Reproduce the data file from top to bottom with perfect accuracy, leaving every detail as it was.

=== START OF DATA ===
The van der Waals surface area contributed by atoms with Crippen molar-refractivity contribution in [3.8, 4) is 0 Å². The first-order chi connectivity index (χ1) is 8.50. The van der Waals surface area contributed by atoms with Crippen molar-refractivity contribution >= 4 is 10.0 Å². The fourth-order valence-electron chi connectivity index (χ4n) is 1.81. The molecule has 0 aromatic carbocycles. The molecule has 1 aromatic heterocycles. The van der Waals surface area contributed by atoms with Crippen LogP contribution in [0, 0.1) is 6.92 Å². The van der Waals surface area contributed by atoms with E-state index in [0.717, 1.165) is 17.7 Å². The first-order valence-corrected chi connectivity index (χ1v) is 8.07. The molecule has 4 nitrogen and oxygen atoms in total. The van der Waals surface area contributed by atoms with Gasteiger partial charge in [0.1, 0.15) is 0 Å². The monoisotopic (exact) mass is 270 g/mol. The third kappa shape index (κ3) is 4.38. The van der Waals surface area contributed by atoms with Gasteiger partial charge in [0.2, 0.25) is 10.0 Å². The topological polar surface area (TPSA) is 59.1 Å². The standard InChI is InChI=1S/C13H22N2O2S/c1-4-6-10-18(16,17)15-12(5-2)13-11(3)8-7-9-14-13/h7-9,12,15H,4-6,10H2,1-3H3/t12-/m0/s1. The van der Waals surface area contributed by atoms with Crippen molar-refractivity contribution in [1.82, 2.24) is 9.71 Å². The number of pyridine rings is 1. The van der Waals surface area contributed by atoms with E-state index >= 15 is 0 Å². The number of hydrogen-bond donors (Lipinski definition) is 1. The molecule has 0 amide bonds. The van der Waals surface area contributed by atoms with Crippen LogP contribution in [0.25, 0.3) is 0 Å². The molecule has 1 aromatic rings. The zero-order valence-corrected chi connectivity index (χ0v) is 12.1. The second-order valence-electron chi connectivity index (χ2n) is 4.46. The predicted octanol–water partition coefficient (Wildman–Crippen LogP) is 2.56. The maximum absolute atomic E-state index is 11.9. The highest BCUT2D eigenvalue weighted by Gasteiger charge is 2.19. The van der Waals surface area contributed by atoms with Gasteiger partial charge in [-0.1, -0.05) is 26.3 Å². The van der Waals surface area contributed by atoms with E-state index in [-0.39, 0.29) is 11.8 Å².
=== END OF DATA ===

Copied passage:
The van der Waals surface area contributed by atoms with Crippen molar-refractivity contribution in [3.8, 4) is 0 Å². The first-order chi connectivity index (χ1) is 8.50. The van der Waals surface area contributed by atoms with Crippen molar-refractivity contribution >= 4 is 10.0 Å². The fourth-order valence-electron chi connectivity index (χ4n) is 1.81. The molecule has 0 aromatic carbocycles. The molecule has 1 aromatic heterocycles. The van der Waals surface area contributed by atoms with Crippen LogP contribution in [0, 0.1) is 6.92 Å². The van der Waals surface area contributed by atoms with E-state index in [0.717, 1.165) is 17.7 Å². The first-order valence-corrected chi connectivity index (χ1v) is 8.07. The molecule has 4 nitrogen and oxygen atoms in total. The van der Waals surface area contributed by atoms with Gasteiger partial charge in [0.1, 0.15) is 0 Å². The monoisotopic (exact) mass is 270 g/mol. The third kappa shape index (κ3) is 4.38. The van der Waals surface area contributed by atoms with Gasteiger partial charge in [0.2, 0.25) is 10.0 Å². The topological polar surface area (TPSA) is 59.1 Å². The standard InChI is InChI=1S/C13H22N2O2S/c1-4-6-10-18(16,17)15-12(5-2)13-11(3)8-7-9-14-13/h7-9,12,15H,4-6,10H2,1-3H3/t12-/m0/s1. The van der Waals surface area contributed by atoms with Crippen molar-refractivity contribution in [1.82, 2.24) is 9.71 Å². The number of pyridine rings is 1. The van der Waals surface area contributed by atoms with E-state index >= 15 is 0 Å². The number of hydrogen-bond donors (Lipinski definition) is 1. The molecule has 0 amide bonds. The van der Waals surface area contributed by atoms with Crippen LogP contribution in [0.25, 0.3) is 0 Å². The molecule has 1 aromatic rings. The zero-order valence-corrected chi connectivity index (χ0v) is 12.1. The second-order valence-electron chi connectivity index (χ2n) is 4.46. The predicted octanol–water partition coefficient (Wildman–Crippen LogP) is 2.56. The maximum absolute atomic E-state index is 11.9. The highest BCUT2D eigenvalue weighted by Gasteiger charge is 2.19. The van der Waals surface area contributed by atoms with Gasteiger partial charge in [-0.1, -0.05) is 26.3 Å². The van der Waals surface area contributed by atoms with E-state index in [-0.39, 0.29) is 11.8 Å².